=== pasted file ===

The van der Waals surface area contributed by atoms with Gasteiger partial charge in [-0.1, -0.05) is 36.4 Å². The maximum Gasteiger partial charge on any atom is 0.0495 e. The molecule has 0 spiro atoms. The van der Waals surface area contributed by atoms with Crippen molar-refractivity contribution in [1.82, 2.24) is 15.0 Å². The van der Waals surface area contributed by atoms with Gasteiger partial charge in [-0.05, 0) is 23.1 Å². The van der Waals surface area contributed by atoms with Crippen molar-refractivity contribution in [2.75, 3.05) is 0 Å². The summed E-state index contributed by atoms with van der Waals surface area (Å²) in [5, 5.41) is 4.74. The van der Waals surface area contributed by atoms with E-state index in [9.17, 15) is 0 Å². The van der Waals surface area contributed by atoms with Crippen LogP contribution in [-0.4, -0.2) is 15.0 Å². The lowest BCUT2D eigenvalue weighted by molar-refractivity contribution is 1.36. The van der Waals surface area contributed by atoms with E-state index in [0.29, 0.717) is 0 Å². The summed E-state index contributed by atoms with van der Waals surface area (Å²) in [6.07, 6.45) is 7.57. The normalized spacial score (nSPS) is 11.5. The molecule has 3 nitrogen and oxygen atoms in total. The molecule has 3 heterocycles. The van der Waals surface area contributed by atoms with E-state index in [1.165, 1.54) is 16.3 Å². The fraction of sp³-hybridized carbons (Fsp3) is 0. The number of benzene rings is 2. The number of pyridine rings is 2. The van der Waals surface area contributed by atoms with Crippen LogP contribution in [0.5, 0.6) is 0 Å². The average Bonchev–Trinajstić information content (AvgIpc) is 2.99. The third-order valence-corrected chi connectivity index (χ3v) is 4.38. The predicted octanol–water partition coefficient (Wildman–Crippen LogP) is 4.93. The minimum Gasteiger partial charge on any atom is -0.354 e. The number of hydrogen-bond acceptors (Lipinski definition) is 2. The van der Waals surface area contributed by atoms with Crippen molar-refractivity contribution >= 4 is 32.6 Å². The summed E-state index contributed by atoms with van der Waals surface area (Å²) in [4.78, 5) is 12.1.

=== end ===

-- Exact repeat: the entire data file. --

The van der Waals surface area contributed by atoms with Gasteiger partial charge in [-0.1, -0.05) is 36.4 Å². The maximum Gasteiger partial charge on any atom is 0.0495 e. The molecule has 0 spiro atoms. The van der Waals surface area contributed by atoms with Crippen molar-refractivity contribution in [1.82, 2.24) is 15.0 Å². The van der Waals surface area contributed by atoms with Gasteiger partial charge in [-0.05, 0) is 23.1 Å². The van der Waals surface area contributed by atoms with Crippen molar-refractivity contribution in [2.75, 3.05) is 0 Å². The summed E-state index contributed by atoms with van der Waals surface area (Å²) in [5, 5.41) is 4.74. The van der Waals surface area contributed by atoms with E-state index in [9.17, 15) is 0 Å². The van der Waals surface area contributed by atoms with Crippen LogP contribution in [-0.4, -0.2) is 15.0 Å². The lowest BCUT2D eigenvalue weighted by molar-refractivity contribution is 1.36. The van der Waals surface area contributed by atoms with E-state index in [0.29, 0.717) is 0 Å². The summed E-state index contributed by atoms with van der Waals surface area (Å²) in [6.07, 6.45) is 7.57. The normalized spacial score (nSPS) is 11.5. The molecule has 3 nitrogen and oxygen atoms in total. The molecule has 3 heterocycles. The van der Waals surface area contributed by atoms with E-state index in [1.165, 1.54) is 16.3 Å². The fraction of sp³-hybridized carbons (Fsp3) is 0. The number of benzene rings is 2. The number of pyridine rings is 2. The van der Waals surface area contributed by atoms with Crippen LogP contribution in [0.5, 0.6) is 0 Å². The average Bonchev–Trinajstić information content (AvgIpc) is 2.99. The third-order valence-corrected chi connectivity index (χ3v) is 4.38. The predicted octanol–water partition coefficient (Wildman–Crippen LogP) is 4.93. The minimum Gasteiger partial charge on any atom is -0.354 e. The number of hydrogen-bond acceptors (Lipinski definition) is 2. The van der Waals surface area contributed by atoms with Crippen molar-refractivity contribution >= 4 is 32.6 Å². The summed E-state index contributed by atoms with van der Waals surface area (Å²) in [4.78, 5) is 12.1.